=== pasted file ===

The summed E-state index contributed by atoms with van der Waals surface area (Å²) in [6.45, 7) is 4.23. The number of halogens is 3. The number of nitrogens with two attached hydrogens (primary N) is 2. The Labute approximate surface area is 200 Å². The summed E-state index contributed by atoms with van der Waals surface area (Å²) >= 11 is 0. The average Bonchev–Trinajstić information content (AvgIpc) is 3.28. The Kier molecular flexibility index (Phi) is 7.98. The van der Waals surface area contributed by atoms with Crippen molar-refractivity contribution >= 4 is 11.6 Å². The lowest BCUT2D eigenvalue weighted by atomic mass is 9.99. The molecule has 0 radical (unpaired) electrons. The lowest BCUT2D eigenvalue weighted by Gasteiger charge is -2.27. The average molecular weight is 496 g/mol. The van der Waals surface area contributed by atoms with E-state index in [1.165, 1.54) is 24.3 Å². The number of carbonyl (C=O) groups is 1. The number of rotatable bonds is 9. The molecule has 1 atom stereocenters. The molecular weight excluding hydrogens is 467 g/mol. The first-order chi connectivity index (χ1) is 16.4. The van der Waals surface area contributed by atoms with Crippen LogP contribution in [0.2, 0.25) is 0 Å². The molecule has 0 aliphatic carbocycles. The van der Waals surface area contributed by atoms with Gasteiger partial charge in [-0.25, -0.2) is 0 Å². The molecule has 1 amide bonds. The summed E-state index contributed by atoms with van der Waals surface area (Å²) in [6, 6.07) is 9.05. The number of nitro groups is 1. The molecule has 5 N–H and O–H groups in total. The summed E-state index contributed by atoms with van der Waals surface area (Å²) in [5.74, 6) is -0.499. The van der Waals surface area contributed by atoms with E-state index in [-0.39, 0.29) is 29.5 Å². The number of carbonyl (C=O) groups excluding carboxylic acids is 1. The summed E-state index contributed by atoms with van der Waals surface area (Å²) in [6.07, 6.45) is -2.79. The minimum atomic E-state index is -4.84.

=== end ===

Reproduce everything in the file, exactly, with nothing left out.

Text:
The summed E-state index contributed by atoms with van der Waals surface area (Å²) in [6.45, 7) is 4.23. The number of halogens is 3. The number of nitrogens with two attached hydrogens (primary N) is 2. The Labute approximate surface area is 200 Å². The summed E-state index contributed by atoms with van der Waals surface area (Å²) >= 11 is 0. The average Bonchev–Trinajstić information content (AvgIpc) is 3.28. The Kier molecular flexibility index (Phi) is 7.98. The van der Waals surface area contributed by atoms with Crippen molar-refractivity contribution >= 4 is 11.6 Å². The lowest BCUT2D eigenvalue weighted by atomic mass is 9.99. The molecule has 0 radical (unpaired) electrons. The lowest BCUT2D eigenvalue weighted by Gasteiger charge is -2.27. The average molecular weight is 496 g/mol. The van der Waals surface area contributed by atoms with E-state index in [1.165, 1.54) is 24.3 Å². The number of carbonyl (C=O) groups is 1. The number of rotatable bonds is 9. The molecule has 1 atom stereocenters. The molecular weight excluding hydrogens is 467 g/mol. The first-order chi connectivity index (χ1) is 16.4. The van der Waals surface area contributed by atoms with Crippen LogP contribution in [0.2, 0.25) is 0 Å². The molecule has 0 aliphatic carbocycles. The van der Waals surface area contributed by atoms with Gasteiger partial charge in [-0.25, -0.2) is 0 Å². The molecule has 1 amide bonds. The summed E-state index contributed by atoms with van der Waals surface area (Å²) in [6, 6.07) is 9.05. The number of nitro groups is 1. The molecule has 5 N–H and O–H groups in total. The summed E-state index contributed by atoms with van der Waals surface area (Å²) in [5.74, 6) is -0.499. The van der Waals surface area contributed by atoms with E-state index in [-0.39, 0.29) is 29.5 Å². The number of carbonyl (C=O) groups excluding carboxylic acids is 1. The summed E-state index contributed by atoms with van der Waals surface area (Å²) in [6.07, 6.45) is -2.79. The minimum atomic E-state index is -4.84.